FONT

MORE STORIES


Truax moved to Oregon City right out of high school and began taking art classes at Clackamas Community College

"If you want to see cool, futuristic settings or the bizarre, it takes an artist to do that," said Chris Truax, owner of the Truax Gallery, which opened April 1 at 816 Main St., in Oregon City.

PHOTO BY ELLEN SPITALERI - Chris Truax, owner of the newly opened Truax Gallery in downtown Oregon City, notes that this guitar shrine is his sentimental favorite, as it showcases the guitar left to him by his grandfather.To walk into the new gallery is to enter a world of clocks with wings, Darth Vader helmets and everyday objects frozen in time.

You can even see Han Solo's blaster, "waiting for the next hero," Truax said.

Once known as an artist who rescued car parts from wrecking yards and incorporated them into sculptures, Truax is now onto something new: fusing/grafting metal onto inanimate objects.

He describes his technique as "carbon casting — like a new-age bronze. I found out how to freeze things like they do in the movies. It's so unique; no one has ever seen this before."

Every piece in the gallery is one of a kind, using a "fusion and freezing process developed over 10 years of trial and error," Truax said, noting that his technique is so new he has applied for a patent.

PHOTO BY ELLEN SPITALERI - Chris Truax dons a steampunk-ish helmet while holding a piece depiciting Darth Vader, frozen in time.All the artwork is for sale, from small, framed pieces, to large two and three-dimensional work suitable to hang on the wall, to large, free-standing sculptures for home or business. Prices range from $20 to $20,000. Clients also can commission custom work to fit any budget.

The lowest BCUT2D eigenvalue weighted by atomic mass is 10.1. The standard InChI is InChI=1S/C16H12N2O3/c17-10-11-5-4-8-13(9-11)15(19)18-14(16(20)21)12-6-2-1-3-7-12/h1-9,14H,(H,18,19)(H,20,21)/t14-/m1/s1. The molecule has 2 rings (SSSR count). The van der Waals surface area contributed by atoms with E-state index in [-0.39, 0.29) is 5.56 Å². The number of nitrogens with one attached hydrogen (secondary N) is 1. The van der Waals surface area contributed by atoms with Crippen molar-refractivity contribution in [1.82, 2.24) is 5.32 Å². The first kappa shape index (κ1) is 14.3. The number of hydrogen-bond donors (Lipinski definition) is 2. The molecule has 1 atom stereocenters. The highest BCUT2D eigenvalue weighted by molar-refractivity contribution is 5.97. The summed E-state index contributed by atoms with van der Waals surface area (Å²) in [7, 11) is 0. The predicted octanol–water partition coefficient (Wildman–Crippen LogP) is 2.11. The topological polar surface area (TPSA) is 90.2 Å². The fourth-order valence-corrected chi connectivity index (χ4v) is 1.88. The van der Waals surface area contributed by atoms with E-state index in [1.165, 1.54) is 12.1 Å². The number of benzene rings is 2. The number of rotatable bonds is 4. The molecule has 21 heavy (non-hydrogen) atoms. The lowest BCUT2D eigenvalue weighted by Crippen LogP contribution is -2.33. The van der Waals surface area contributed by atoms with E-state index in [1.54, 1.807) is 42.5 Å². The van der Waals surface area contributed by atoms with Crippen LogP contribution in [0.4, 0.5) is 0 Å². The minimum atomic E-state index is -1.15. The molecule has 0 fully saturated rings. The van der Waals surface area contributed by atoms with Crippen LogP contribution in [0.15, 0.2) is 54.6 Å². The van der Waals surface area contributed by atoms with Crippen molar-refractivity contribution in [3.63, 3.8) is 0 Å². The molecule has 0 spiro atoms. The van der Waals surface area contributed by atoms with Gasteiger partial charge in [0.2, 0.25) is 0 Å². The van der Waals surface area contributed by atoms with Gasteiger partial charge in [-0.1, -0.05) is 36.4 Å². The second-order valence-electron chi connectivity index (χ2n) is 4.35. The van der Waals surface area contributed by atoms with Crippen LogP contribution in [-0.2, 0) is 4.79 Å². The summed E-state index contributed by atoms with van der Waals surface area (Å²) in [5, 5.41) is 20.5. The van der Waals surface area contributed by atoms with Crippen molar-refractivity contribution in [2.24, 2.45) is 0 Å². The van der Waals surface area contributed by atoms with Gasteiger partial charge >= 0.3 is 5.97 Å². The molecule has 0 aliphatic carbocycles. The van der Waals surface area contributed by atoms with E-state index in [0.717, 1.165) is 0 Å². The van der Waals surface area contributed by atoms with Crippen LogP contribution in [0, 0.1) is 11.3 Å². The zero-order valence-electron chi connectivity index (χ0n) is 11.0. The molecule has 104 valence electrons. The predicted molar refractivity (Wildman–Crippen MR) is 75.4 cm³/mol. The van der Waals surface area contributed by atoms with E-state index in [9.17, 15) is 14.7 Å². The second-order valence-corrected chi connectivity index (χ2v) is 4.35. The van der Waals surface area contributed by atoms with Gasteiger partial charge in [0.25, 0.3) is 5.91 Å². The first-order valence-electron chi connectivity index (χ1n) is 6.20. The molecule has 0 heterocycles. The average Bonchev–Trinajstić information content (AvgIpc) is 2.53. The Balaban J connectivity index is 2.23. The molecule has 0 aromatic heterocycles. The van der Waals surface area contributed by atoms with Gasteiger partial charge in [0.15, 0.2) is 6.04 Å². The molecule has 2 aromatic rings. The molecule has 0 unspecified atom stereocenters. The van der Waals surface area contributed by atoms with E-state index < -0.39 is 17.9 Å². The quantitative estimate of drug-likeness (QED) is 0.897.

Truax, an Oregon City resident for the past 17 years, said he chose the spot on Main Street for his gallery because the city is "absolutely popping right now, with a vibe that is new and fresh."

He added, "Oregon City is coming alive with a classy feel, [while still retaining] that old-town nostalgia."

In addition, Truax said having an art gallery "brings value to the location."

Inspiration, favorites

Some of Truax's pieces are inspired by the "Star Wars" films of George Lucas and the work of H.R. Giger, who won an Academy Award for special effects on the film "Alien."

Nature is key to Truax's artwork, but his art also has "a little flavor of steampunk, and is more Jules Verne," with a twist of Salvador Dali. He uses different kinds of metal to create each piece, including aluminum, steel and copper, and sometimes incorporates highlights of natural wood.

One piece that occupies pride of place in the front window of the gallery is "Lilli," a robot made mostly from recycled parts from vintage Thunderbirds and real goose wings that Truax taxidermied.

"She is my mascot; Lilli represents the beginning," Truax said.

"[But] I've gone beyond car parts, and I'm now doing my own original work. Every piece is signed, dated and numbered," he added.

Another of Truax's favorites is a "guitar shrine" that he created using his grandfather's guitar.

"It was willed to me. My grandfather loved old Western love songs, blues and jazz," he said. "I like to build a shrine around a guitar and then it symbolizes [the musician's] style of music and it becomes something larger" than just an instrument.

'Fine-tuning'

Truax moved to Oregon City right out of high school and began taking art classes at Clackamas Community College.

"I fine-tuned my skills at CCC, and the art department there pushed me in a better and practical direction," he said. He also works in media design and graphic design.

Although he currently is a full-time artist, Truax said one of his future goals is to teach, in order to get "people interested in art."

His pieces have been displayed at galleries all over the state, including 903 Gallery in the Pearl District in Portland, where his work was featured alongside a private collection of Salvador Dali's pieces in 2011.

Truax is hoping the residents of Oregon City and other neighboring areas walk through the door of his new gallery.

"My gallery shows people my process. They can come in and together we can create something unique," he said.

Truax added: "I am very approachable. I want to see people come in, understand my work and decorate their house with it."

Art on display

What: The Truax Gallery

Where: 816 Main St., Oregon City

When: Noon to 8 p.m. Tuesday through Saturday; closed Sunday and Monday

Call: 503-956-3171

Website: christophertruax.com

Contract Publishing

Go to top